After going through a design-type process to redesign what learning looked like across two of our learning commons (see post here) with 3 other teachers, we decided to use this process with some of our students when we came to the project phase of our learning.
Theme: Effective Communication
With our theme in mind, we immersed our students in a world they may not have encountered before. For six weeks, we (teachers in learning common 1 & 2) offered a range of workshops with this theme in mind. Workshops had mini themes each week including:
- working in a team
- spoken language looking at debating and public speaking skills
- visual language (how do people communicate through art?)
- symbols and codes
- signs and media
- digital communication (through digital citizenship)
- animal communication
Through these themes, we were able to offer a broad range of experiences and different ways people and animals communicate effectively. We also had our students working with a range of people and ages as learning common 1 (year 0 - 2) & 2 (year 2 - 5) worked together. We had some great feedback from students, with many surprised with how well they were able to work with five year old - one of the initial issues learning common 2 thought they might encounter (check out this post about how our start went). With the teachers involved, we planned each immersion session beforehand, making sure one teacher was roving and collecting evidence for students (taking photos) as we got students to complete a quick reflection (discussing their highlights/ challenges) after each workshop knowing at the end they would chose one area of particular interest and documenting this would help students to remember all of the exposure they had had (not just the last one they remembered). These reflections where put into folders and displayed for parents/ caregivers to share the journey (on the reflection sheet, we highlighted what curriculum areas where being covered).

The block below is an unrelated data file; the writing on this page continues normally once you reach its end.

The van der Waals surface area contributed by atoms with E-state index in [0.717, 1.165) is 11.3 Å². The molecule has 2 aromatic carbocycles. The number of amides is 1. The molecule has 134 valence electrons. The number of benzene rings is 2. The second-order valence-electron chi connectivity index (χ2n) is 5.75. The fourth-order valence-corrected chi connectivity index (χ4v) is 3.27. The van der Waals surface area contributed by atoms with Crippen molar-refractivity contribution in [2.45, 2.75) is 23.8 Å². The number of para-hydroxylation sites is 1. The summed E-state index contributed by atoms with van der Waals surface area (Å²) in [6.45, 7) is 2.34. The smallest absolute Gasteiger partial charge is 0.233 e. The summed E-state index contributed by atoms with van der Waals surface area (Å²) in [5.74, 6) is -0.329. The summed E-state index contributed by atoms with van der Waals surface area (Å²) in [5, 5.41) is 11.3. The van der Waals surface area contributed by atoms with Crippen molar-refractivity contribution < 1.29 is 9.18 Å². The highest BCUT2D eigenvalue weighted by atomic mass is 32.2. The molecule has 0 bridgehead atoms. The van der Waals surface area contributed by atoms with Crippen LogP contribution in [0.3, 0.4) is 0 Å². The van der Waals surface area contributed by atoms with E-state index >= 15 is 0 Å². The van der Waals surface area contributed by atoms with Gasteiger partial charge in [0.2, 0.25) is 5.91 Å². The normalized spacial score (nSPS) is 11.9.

After our six weeks of immersion, we broke off into our project phase. In learning common 2, we put students into two groups. One more supported group where given a lot more support in either continuing with some immersion-type activities or following a interested they had developed over the past six weeks. The other group where taken through the design process:
To start this, I shared the process that we will be going through and the resources adapted from NoTosh to guide us through the journey.
Identify: What is the issue?Our first step was to be "problem finders" (McIntosh, 2011: TEDxLondon: The Problem Finders). We identified some of the issues through the themes we had been immersed in. Students looked through their folders and had many discussion with other students to identify these issues. After identifying these issues, students chose one they felt particularly passionate/ interested in. At this point, there were lots of solutions being discussed - it was interesting to hear the groups who were fixed on one solution and thinking they had solved the problem - job done (not quite).
|Pairing the problems with the themes we explored during immersion